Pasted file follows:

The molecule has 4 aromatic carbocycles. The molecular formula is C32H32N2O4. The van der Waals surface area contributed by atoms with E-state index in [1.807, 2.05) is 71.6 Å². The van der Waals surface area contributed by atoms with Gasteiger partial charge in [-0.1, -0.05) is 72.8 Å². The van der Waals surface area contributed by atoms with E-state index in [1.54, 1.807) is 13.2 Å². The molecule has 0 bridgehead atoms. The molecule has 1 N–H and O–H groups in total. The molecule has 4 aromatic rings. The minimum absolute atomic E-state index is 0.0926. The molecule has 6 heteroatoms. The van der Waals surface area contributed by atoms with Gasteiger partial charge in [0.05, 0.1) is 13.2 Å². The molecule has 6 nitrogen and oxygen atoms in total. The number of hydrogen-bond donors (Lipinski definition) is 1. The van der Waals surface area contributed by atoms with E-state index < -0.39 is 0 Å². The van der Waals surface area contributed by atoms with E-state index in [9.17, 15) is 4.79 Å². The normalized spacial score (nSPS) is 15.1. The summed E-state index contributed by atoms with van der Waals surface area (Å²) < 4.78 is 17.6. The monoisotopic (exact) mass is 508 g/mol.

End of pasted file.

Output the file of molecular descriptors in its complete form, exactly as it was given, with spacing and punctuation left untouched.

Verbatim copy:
The molecule has 4 aromatic carbocycles. The molecular formula is C32H32N2O4. The van der Waals surface area contributed by atoms with E-state index in [1.807, 2.05) is 71.6 Å². The van der Waals surface area contributed by atoms with Gasteiger partial charge in [-0.1, -0.05) is 72.8 Å². The van der Waals surface area contributed by atoms with E-state index in [1.54, 1.807) is 13.2 Å². The molecule has 0 bridgehead atoms. The molecule has 1 N–H and O–H groups in total. The molecule has 4 aromatic rings. The minimum absolute atomic E-state index is 0.0926. The molecule has 6 heteroatoms. The van der Waals surface area contributed by atoms with Gasteiger partial charge in [0.05, 0.1) is 13.2 Å². The molecule has 6 nitrogen and oxygen atoms in total. The number of hydrogen-bond donors (Lipinski definition) is 1. The van der Waals surface area contributed by atoms with E-state index < -0.39 is 0 Å². The van der Waals surface area contributed by atoms with E-state index in [9.17, 15) is 4.79 Å². The normalized spacial score (nSPS) is 15.1. The summed E-state index contributed by atoms with van der Waals surface area (Å²) < 4.78 is 17.6. The monoisotopic (exact) mass is 508 g/mol.